The Newark Museum

Newark, NJ




Christmas in the Ballantine House: Feasting with Family and Friends

Step across the threshold of the Ballantine House, a National Historic Landmark, and back in time for a glimpse at the similarities and differences between seasonal celebrations then and now. With Christmas in the Ballantine House: Feasting with Family and Friends, the trappings and trimmings of a traditional Victorian holiday provide a taste of what it would be like to attend an open house tea on Christmas Eve in 1891, as well as an elaborate Christmas dinner with the Ballantine family. (left and right: Entrance Hall of the Ballantine House (c. 1885) decorated for the holidays)

Displayed from November 22 through January 2, 2001, the holiday installation has become a popular annual tradition. The restored 1885 Ballantine House, which offers two floors of period rooms and decorative arts galleries, is part of the Museum complex and open to the public year-round.

The festive atmosphere is resplendent with authentic Victorian decorations and evergreens that were popular during the period. The first occasion is a lavish Christmas Eve open house tea on the afternoon of December 24, 1891, set in the ornate gold-and-white parlor. In the room sits a tree resplendent in its collection of Victorian ornaments, including bright tin candle holders, with the family's gifts, wrapped in white tissue paper and tied with red and green silk ribbons, piled underneath it. Here, the Ballantines would have welcomed their neighbors, offering tea and coffee in large silver urns, as well as an array of savory foods on fine silver and china serving dishes. (left and right: The Parlor of the Ballantine House (c. 1885) decorated for the holidays)

Special storybook panels enable visitors to "eavesdrop" on the servants as they discuss their own holiday plans and talk about the variety of guests expected to the open house -- the blocks surrounding the Ballantine mansion were home to Newark residents of diverse cultural backgrounds and economic situations. (left: Grand Staircase of the Ballantine House (c. 1885) decorated for the holidays)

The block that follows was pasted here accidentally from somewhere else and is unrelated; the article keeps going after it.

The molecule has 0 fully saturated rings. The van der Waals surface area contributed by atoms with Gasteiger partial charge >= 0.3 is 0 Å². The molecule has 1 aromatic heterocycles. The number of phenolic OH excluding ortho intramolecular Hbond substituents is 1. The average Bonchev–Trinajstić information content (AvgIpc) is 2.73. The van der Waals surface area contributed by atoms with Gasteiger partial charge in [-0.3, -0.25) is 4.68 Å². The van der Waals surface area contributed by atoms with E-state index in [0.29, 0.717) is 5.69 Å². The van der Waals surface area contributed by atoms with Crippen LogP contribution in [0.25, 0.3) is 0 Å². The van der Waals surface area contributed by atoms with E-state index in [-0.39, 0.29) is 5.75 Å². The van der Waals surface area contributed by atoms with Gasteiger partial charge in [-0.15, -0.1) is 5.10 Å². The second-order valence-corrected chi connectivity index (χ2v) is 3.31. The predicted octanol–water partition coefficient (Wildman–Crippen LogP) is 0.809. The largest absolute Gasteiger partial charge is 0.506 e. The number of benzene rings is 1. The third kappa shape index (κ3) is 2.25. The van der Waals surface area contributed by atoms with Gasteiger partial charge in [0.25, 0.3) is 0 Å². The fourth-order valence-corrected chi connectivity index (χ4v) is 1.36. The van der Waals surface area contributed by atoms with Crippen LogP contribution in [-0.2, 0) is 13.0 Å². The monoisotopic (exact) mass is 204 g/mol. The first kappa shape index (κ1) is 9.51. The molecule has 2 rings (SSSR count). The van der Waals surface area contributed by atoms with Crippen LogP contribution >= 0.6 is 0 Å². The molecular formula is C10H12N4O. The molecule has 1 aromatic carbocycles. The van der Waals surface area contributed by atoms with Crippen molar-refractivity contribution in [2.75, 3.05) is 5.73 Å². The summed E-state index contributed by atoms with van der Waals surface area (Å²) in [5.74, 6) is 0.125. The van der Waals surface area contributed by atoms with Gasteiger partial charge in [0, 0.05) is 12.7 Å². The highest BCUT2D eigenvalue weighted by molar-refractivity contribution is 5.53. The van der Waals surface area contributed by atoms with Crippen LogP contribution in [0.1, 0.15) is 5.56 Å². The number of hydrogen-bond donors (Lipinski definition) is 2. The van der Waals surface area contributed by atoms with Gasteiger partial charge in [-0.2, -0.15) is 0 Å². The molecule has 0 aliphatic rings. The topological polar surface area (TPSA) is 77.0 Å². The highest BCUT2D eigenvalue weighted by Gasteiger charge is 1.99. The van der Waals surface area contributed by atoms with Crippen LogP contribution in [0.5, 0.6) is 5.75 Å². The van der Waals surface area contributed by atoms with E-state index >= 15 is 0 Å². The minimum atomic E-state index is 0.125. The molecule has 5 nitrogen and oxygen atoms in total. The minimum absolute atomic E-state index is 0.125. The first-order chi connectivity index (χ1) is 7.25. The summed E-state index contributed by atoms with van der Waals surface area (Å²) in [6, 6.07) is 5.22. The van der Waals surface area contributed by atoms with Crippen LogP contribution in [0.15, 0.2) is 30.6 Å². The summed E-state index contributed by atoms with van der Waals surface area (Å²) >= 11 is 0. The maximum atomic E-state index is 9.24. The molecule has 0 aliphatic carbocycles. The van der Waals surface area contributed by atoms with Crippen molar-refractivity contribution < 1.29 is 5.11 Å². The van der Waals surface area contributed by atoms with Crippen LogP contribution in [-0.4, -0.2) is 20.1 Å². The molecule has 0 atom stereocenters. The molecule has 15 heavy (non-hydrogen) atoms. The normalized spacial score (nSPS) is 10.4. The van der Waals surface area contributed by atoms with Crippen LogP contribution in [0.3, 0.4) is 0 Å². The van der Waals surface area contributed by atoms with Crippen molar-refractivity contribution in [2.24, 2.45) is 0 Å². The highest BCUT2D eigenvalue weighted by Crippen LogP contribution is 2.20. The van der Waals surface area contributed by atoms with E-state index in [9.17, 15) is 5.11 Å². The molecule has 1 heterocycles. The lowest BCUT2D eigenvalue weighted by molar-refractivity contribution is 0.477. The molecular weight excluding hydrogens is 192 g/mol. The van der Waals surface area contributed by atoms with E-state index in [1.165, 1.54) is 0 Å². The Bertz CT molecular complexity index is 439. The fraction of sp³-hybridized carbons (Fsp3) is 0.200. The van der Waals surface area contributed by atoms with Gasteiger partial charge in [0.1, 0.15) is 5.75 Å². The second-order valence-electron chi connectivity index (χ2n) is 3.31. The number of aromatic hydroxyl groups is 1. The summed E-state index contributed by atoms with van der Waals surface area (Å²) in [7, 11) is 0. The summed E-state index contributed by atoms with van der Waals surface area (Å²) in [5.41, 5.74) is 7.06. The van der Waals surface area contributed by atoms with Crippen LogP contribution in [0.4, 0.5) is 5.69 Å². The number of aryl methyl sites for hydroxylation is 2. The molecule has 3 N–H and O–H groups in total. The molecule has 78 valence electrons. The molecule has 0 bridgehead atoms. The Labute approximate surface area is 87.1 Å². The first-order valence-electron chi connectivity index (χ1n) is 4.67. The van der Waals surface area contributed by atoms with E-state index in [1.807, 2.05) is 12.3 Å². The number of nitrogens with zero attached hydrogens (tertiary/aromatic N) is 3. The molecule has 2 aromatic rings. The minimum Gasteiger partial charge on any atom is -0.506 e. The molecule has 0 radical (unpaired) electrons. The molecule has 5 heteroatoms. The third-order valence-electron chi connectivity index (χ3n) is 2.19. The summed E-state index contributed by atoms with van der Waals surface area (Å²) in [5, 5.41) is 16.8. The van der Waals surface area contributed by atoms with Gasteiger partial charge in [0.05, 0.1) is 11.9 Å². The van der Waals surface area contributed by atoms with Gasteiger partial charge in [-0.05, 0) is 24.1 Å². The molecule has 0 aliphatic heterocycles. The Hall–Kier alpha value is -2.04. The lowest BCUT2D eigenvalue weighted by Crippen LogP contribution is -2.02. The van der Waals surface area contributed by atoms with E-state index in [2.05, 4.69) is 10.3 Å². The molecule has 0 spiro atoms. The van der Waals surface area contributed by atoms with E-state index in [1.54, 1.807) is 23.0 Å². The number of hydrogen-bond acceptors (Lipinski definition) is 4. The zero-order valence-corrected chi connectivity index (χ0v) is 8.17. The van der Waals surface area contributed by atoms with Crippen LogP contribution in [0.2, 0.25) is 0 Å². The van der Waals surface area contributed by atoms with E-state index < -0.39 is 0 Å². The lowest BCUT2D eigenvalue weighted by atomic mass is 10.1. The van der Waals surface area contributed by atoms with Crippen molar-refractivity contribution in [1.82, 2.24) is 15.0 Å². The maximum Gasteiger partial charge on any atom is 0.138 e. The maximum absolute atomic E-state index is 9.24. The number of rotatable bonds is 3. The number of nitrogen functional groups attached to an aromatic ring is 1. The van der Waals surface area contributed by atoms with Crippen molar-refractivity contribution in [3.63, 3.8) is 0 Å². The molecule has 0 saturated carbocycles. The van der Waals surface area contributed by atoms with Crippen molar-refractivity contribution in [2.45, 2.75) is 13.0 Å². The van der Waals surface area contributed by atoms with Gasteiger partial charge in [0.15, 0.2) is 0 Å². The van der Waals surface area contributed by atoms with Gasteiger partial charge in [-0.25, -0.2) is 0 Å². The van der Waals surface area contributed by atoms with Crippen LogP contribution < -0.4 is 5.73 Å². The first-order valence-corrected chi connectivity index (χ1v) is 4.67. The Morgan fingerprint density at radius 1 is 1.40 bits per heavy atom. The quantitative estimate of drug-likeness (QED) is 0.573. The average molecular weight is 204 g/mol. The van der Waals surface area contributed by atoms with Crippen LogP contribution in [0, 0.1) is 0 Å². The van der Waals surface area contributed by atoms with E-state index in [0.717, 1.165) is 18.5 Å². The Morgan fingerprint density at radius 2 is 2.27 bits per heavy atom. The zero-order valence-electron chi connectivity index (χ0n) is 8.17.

The second installation reproduces the Ballantine family's elaborate Christmas dinner, circa 1891, which would have been served promptly at 1:30 p.m., the standard time for such affairs. The table is set for John and Jeannette Ballantine and their four children -- three boys and one girl, ranging in age from 13 to 24.

The mahogany-paneled dining room is decked lavishly for the holidays, with authentic Victorian decorations on the chandelier and ribbon streamers attached to wrapped holiday favors at each place setting. A monumental Christmas pudding garnishes the center of the table, and evergreens, especially holly, which was grown widely in New Jersey for this purpose, fill the room with holiday atmosphere. (left and right: Table Setting in the Ballantine House (c. 1885) decorated for the holidays)

Here, the seasonal storybook panel features McAllister, the butler, and Margaret, the waitress, discussing the family dinner in contrast to their own Christmas plans. As special as holidays were in the 1890s, servants still were necessary to make Christmas dinner possible for the Ballantines, and they would have had to adjust their own celebrations to suit the schedule of their employers.

The installation features historically accurate menus, and visitors may take home sample recipes for such de rigueur items as stewed oysters, fried celery and oven-browned Irish mashed potatoes. The menu and select recipes are reproduced on labels, and printed souvenir recipes are available as souvenirs for Museum visitors.

A new feature of the festive decor of the house is a lavish portiere made of holly garlands that spans the entrance hall. New Jersey was the main source of New York and Newark's holly for holiday decoration in the 19th century.

Read more about the Newark Museum in Resource Library Magazine

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This page was originally published in Resource Library Magazine. Please see Resource Library's Overview section for more information. rev. 3/23/11

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